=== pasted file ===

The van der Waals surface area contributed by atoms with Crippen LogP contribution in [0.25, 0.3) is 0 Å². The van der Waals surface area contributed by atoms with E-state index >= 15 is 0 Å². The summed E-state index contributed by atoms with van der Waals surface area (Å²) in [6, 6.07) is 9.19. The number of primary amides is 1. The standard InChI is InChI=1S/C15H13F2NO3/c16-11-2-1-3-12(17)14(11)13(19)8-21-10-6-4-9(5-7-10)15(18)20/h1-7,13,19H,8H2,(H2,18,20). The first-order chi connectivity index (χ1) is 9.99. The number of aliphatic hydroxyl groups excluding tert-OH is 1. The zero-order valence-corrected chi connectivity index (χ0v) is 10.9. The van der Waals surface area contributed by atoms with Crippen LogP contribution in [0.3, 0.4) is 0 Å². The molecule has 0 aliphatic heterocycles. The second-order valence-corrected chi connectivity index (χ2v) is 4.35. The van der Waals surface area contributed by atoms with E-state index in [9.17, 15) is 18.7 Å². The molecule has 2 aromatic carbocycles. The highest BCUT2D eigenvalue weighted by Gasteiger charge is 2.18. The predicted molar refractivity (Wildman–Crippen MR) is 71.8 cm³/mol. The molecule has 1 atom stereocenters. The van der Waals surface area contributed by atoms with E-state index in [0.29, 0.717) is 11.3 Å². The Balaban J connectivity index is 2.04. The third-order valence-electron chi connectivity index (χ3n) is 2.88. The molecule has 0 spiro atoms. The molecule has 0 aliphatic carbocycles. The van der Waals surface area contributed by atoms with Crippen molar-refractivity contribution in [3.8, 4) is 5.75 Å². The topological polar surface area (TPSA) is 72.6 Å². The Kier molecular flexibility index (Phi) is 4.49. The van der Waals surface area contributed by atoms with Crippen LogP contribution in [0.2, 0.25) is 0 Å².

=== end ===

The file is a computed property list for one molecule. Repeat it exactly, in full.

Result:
The van der Waals surface area contributed by atoms with Crippen LogP contribution in [0.25, 0.3) is 0 Å². The van der Waals surface area contributed by atoms with E-state index >= 15 is 0 Å². The summed E-state index contributed by atoms with van der Waals surface area (Å²) in [6, 6.07) is 9.19. The number of primary amides is 1. The standard InChI is InChI=1S/C15H13F2NO3/c16-11-2-1-3-12(17)14(11)13(19)8-21-10-6-4-9(5-7-10)15(18)20/h1-7,13,19H,8H2,(H2,18,20). The first-order chi connectivity index (χ1) is 9.99. The number of aliphatic hydroxyl groups excluding tert-OH is 1. The zero-order valence-corrected chi connectivity index (χ0v) is 10.9. The van der Waals surface area contributed by atoms with Crippen LogP contribution in [0.3, 0.4) is 0 Å². The molecule has 0 aliphatic heterocycles. The second-order valence-corrected chi connectivity index (χ2v) is 4.35. The van der Waals surface area contributed by atoms with E-state index in [9.17, 15) is 18.7 Å². The molecule has 2 aromatic carbocycles. The highest BCUT2D eigenvalue weighted by Gasteiger charge is 2.18. The predicted molar refractivity (Wildman–Crippen MR) is 71.8 cm³/mol. The molecule has 1 atom stereocenters. The van der Waals surface area contributed by atoms with E-state index in [0.29, 0.717) is 11.3 Å². The Balaban J connectivity index is 2.04. The third-order valence-electron chi connectivity index (χ3n) is 2.88. The molecule has 0 spiro atoms. The molecule has 0 aliphatic carbocycles. The van der Waals surface area contributed by atoms with Crippen molar-refractivity contribution in [3.8, 4) is 5.75 Å². The topological polar surface area (TPSA) is 72.6 Å². The Kier molecular flexibility index (Phi) is 4.49. The van der Waals surface area contributed by atoms with Crippen LogP contribution in [0.2, 0.25) is 0 Å².